I swapped frequencies on the 430 and made my call to the controller. "Austin Departure, Cirrus Two Four Seven Sierra Romeo out of one-point-six for 4,000, one-five-zero on the heading."
"Cirrus 247SR, roger, climb and maintain 4,000. And Seven Sierra Romeo, uh, we have you down for 25,000 feet for your final altitude. Is that right ... ?"
Reid Nelson, Cirrus' Dallas sales rep and my demo pilot that day, looked over at me and rolled his eyes slightly. "I get that all the time," he said over the intercom.
I keyed the mic, "Uh, roger, Austin, two-five-zero is correct. This is one of the new turbocharged SR22s."
"Well, that's a first for me, Seven Sierra Romeo" the controller came back. "Turn left 040, climb and maintain one-two-thousand."
While Reid might be getting that question for a while longer, it probably won't be more than a few months before controllers everywhere are used to sending SR22s to the flight levels.
Turbocharging just sells. As soon as Cirrus introduced the turbocharged G2 version last summer, it started getting orders for the model in much greater numbers than it expected. It's not just a Cirrus phenomenon. Over the past four decades just about every new, turbocharged version of a good normally aspirated airplane immediately began outselling the original, usually by a wide margin.
And so it has been with the SR22, first with the G2 and now with the G3. A normally aspirated G3 will still be available, but we'd guess it will sell in much smaller numbers than the turbocharged version.
One big reason for this is that with the G3, the turbocharged airplane will also be available with air conditioning, which was not the case with the G2 turbo. For pilots who are based in hot places, deciding between turbocharging and air conditioning was a bit of a devil's bargain. With the G3, you can get both.
The airplane we flew for this report, however, didn't have A/C. At press time Cirrus was still working on the installation and the certification. It was expected to be available sometime this fall. The system will be electric, with the condenser and battery situated toward the back of the airplane in order to help keep the CG aft and give better elevator control.
G3: Just New or Really Better?
There are, according to Cirrus-I didn't count them-more than 700 individual changes to the airplane.
And, unlike any of the previous upgrades to the SR22, the G3 boasts substantial aerodynamic changes. And those changes aren't just skin deep. The G3 simply flies better than the G2.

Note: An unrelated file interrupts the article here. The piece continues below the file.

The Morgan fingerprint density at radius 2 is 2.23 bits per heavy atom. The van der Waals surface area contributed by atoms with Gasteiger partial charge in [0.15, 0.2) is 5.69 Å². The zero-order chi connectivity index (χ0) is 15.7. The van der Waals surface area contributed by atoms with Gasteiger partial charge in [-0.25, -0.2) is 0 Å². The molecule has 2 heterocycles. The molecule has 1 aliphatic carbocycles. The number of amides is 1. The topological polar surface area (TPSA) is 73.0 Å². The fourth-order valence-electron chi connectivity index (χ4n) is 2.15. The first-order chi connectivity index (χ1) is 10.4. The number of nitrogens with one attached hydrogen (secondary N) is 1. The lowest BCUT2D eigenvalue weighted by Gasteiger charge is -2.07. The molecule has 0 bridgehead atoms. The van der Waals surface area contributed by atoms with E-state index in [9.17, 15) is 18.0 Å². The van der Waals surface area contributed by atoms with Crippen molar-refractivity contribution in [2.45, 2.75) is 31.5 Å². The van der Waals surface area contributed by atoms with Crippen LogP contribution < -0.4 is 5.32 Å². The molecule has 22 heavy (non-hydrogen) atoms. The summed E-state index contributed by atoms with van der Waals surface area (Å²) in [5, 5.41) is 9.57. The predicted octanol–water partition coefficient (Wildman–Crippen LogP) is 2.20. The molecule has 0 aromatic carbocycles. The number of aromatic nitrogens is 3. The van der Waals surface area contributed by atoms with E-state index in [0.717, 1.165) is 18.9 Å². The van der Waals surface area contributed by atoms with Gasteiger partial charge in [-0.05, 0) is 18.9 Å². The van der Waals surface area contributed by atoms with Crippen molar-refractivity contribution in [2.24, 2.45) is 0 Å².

I've got a few hundred hours in SR22s at this point, and I've always enjoyed flying the airplane. That's because they're roomy, comfortable, well equipped and fast. In terms of handling, however, they never felt great, until now. The new G3 handles beautifully.
Mostly that's because of an all-new wing. It's almost identical in shape and span to the one on previous models, but it has a lot more dihedral, which added enough stability that Cirrus was able to eliminate the rudder/aileron interconnect. This greatly enhances the feel of the airplane, giving it much more pleasing flying qualities.
The wingspan is the same, but the new wing features a longer internal spar, so it can have shorter tips, which freed up room internally for more fuel, an additional 11 gallons. It's a welcome improvement, especially since the added fuel, and, hence, range, comes without a resultant decrease in full fuel payload. That's because the new wing is lighter, to the tune of around 66 pounds, or around 11 gallons worth of weight. Free lunch.
There are new features on the wing, too, including better recognition and taxi lights, a longer, continuous TKS leading edge, with the stall strip deiced, as well, and improved aerodynamic shapes on the trailing edge of the airfoils. And the fresh air vent is no longer situated on the wing root, a good, quick way to tell G2 from G3.
Two other noticeable differences are the length of the gear and the prop. The G3 sits about three inches higher than previous models, and it employs the wide-chord composite Hartzell prop introduced last summer on the G2 Turbo. Cirrus made the rear steps longer and lowered the handhold to keep it easy to get up on the higher-situated wing when boarding.